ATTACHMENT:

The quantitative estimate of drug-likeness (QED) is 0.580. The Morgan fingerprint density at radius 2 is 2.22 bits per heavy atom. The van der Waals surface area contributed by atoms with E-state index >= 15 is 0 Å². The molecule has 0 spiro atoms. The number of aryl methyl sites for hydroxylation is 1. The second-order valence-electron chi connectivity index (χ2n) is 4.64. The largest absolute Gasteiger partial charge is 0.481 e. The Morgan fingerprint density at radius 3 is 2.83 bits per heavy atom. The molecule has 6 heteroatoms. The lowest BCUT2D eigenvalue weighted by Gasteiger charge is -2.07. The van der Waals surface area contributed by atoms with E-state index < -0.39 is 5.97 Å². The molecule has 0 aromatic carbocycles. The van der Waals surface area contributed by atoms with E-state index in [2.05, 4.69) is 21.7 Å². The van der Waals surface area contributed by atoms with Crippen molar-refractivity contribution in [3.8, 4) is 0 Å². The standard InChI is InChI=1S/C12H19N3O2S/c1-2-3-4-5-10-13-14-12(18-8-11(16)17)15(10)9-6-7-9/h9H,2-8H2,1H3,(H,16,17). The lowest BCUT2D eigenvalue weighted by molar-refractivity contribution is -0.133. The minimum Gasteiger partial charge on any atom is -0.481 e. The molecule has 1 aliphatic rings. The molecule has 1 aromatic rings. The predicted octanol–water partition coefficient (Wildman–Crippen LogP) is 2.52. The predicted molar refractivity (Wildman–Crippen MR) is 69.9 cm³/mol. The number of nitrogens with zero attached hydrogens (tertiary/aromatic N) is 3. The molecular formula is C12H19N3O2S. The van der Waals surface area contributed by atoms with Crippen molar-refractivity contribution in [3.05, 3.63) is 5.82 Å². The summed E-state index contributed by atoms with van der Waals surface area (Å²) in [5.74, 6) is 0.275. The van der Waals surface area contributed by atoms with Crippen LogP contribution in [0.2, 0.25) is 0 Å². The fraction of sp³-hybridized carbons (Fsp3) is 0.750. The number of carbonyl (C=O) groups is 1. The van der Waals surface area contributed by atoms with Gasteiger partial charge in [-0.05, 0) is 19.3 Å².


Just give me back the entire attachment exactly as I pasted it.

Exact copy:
The quantitative estimate of drug-likeness (QED) is 0.580. The Morgan fingerprint density at radius 2 is 2.22 bits per heavy atom. The van der Waals surface area contributed by atoms with E-state index >= 15 is 0 Å². The molecule has 0 spiro atoms. The number of aryl methyl sites for hydroxylation is 1. The second-order valence-electron chi connectivity index (χ2n) is 4.64. The largest absolute Gasteiger partial charge is 0.481 e. The Morgan fingerprint density at radius 3 is 2.83 bits per heavy atom. The molecule has 6 heteroatoms. The lowest BCUT2D eigenvalue weighted by Gasteiger charge is -2.07. The van der Waals surface area contributed by atoms with E-state index < -0.39 is 5.97 Å². The molecule has 0 aromatic carbocycles. The van der Waals surface area contributed by atoms with E-state index in [2.05, 4.69) is 21.7 Å². The van der Waals surface area contributed by atoms with Crippen molar-refractivity contribution in [3.8, 4) is 0 Å². The standard InChI is InChI=1S/C12H19N3O2S/c1-2-3-4-5-10-13-14-12(18-8-11(16)17)15(10)9-6-7-9/h9H,2-8H2,1H3,(H,16,17). The lowest BCUT2D eigenvalue weighted by molar-refractivity contribution is -0.133. The minimum Gasteiger partial charge on any atom is -0.481 e. The molecule has 1 aliphatic rings. The molecule has 1 aromatic rings. The predicted octanol–water partition coefficient (Wildman–Crippen LogP) is 2.52. The predicted molar refractivity (Wildman–Crippen MR) is 69.9 cm³/mol. The number of nitrogens with zero attached hydrogens (tertiary/aromatic N) is 3. The molecular formula is C12H19N3O2S. The van der Waals surface area contributed by atoms with Crippen molar-refractivity contribution in [3.05, 3.63) is 5.82 Å². The summed E-state index contributed by atoms with van der Waals surface area (Å²) in [5.74, 6) is 0.275. The van der Waals surface area contributed by atoms with Crippen LogP contribution in [0.2, 0.25) is 0 Å². The fraction of sp³-hybridized carbons (Fsp3) is 0.750. The number of carbonyl (C=O) groups is 1. The van der Waals surface area contributed by atoms with Gasteiger partial charge in [-0.05, 0) is 19.3 Å².